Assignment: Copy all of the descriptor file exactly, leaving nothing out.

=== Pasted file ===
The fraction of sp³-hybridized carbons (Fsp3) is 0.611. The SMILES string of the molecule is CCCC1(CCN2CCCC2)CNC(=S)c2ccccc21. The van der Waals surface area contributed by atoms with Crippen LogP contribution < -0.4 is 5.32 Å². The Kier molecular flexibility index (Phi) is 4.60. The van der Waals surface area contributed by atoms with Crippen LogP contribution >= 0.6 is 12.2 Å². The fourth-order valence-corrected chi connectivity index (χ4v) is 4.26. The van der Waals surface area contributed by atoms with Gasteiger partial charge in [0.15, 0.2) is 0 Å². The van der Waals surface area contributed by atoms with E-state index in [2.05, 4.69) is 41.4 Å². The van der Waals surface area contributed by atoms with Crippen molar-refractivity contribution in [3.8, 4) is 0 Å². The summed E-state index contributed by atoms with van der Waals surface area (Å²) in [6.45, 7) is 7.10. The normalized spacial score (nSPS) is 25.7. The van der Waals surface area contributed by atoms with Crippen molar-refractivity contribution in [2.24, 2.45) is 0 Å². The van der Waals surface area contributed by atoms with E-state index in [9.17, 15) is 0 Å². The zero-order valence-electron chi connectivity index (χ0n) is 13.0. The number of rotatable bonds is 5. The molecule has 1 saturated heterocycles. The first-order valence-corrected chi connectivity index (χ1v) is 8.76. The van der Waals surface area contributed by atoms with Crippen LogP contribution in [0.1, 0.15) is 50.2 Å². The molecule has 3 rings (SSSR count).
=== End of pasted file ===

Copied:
The fraction of sp³-hybridized carbons (Fsp3) is 0.611. The SMILES string of the molecule is CCCC1(CCN2CCCC2)CNC(=S)c2ccccc21. The van der Waals surface area contributed by atoms with Crippen LogP contribution < -0.4 is 5.32 Å². The Kier molecular flexibility index (Phi) is 4.60. The van der Waals surface area contributed by atoms with Crippen LogP contribution >= 0.6 is 12.2 Å². The fourth-order valence-corrected chi connectivity index (χ4v) is 4.26. The van der Waals surface area contributed by atoms with Gasteiger partial charge in [0.15, 0.2) is 0 Å². The van der Waals surface area contributed by atoms with E-state index in [2.05, 4.69) is 41.4 Å². The van der Waals surface area contributed by atoms with Crippen molar-refractivity contribution in [3.8, 4) is 0 Å². The summed E-state index contributed by atoms with van der Waals surface area (Å²) in [6.45, 7) is 7.10. The normalized spacial score (nSPS) is 25.7. The van der Waals surface area contributed by atoms with Crippen molar-refractivity contribution in [2.24, 2.45) is 0 Å². The van der Waals surface area contributed by atoms with E-state index in [9.17, 15) is 0 Å². The zero-order valence-electron chi connectivity index (χ0n) is 13.0. The number of rotatable bonds is 5. The molecule has 1 saturated heterocycles. The first-order valence-corrected chi connectivity index (χ1v) is 8.76. The van der Waals surface area contributed by atoms with Crippen LogP contribution in [0.1, 0.15) is 50.2 Å². The molecule has 3 rings (SSSR count).